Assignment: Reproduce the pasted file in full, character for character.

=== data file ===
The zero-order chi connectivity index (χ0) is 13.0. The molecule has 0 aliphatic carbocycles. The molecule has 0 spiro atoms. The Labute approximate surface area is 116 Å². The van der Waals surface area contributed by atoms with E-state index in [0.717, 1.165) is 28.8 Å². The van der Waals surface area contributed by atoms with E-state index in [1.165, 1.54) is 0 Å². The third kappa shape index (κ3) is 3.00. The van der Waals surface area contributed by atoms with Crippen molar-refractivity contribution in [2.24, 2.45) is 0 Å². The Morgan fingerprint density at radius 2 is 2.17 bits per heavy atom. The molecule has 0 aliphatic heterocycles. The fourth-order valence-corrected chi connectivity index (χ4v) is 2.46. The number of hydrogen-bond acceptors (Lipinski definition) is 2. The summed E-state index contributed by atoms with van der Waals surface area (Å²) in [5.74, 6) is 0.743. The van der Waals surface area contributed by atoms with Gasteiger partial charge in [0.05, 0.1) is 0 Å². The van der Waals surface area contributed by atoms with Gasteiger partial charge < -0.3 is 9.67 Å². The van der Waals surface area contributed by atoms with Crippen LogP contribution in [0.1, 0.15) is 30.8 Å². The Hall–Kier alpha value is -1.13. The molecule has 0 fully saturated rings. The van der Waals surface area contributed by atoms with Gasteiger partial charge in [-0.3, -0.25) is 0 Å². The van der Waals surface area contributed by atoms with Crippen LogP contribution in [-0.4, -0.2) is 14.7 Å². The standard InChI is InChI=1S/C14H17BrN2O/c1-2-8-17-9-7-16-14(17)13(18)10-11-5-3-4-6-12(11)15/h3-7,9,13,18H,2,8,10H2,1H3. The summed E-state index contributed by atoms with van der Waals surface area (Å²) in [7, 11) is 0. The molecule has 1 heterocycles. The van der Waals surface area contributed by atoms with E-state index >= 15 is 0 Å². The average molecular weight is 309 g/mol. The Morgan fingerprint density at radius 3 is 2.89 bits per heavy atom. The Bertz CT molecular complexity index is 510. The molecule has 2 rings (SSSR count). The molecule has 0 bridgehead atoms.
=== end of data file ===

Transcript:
The zero-order chi connectivity index (χ0) is 13.0. The molecule has 0 aliphatic carbocycles. The molecule has 0 spiro atoms. The Labute approximate surface area is 116 Å². The van der Waals surface area contributed by atoms with E-state index in [0.717, 1.165) is 28.8 Å². The van der Waals surface area contributed by atoms with E-state index in [1.165, 1.54) is 0 Å². The third kappa shape index (κ3) is 3.00. The van der Waals surface area contributed by atoms with Crippen molar-refractivity contribution in [2.24, 2.45) is 0 Å². The Morgan fingerprint density at radius 2 is 2.17 bits per heavy atom. The molecule has 0 aliphatic heterocycles. The fourth-order valence-corrected chi connectivity index (χ4v) is 2.46. The number of hydrogen-bond acceptors (Lipinski definition) is 2. The summed E-state index contributed by atoms with van der Waals surface area (Å²) in [5.74, 6) is 0.743. The van der Waals surface area contributed by atoms with Gasteiger partial charge in [0.05, 0.1) is 0 Å². The van der Waals surface area contributed by atoms with Gasteiger partial charge < -0.3 is 9.67 Å². The van der Waals surface area contributed by atoms with Crippen LogP contribution in [0.1, 0.15) is 30.8 Å². The Hall–Kier alpha value is -1.13. The molecule has 0 fully saturated rings. The van der Waals surface area contributed by atoms with Gasteiger partial charge in [-0.3, -0.25) is 0 Å². The van der Waals surface area contributed by atoms with Crippen LogP contribution in [-0.4, -0.2) is 14.7 Å². The standard InChI is InChI=1S/C14H17BrN2O/c1-2-8-17-9-7-16-14(17)13(18)10-11-5-3-4-6-12(11)15/h3-7,9,13,18H,2,8,10H2,1H3. The summed E-state index contributed by atoms with van der Waals surface area (Å²) in [7, 11) is 0. The molecule has 1 heterocycles. The van der Waals surface area contributed by atoms with E-state index >= 15 is 0 Å². The average molecular weight is 309 g/mol. The Morgan fingerprint density at radius 3 is 2.89 bits per heavy atom. The Bertz CT molecular complexity index is 510. The molecule has 2 rings (SSSR count). The molecule has 0 bridgehead atoms.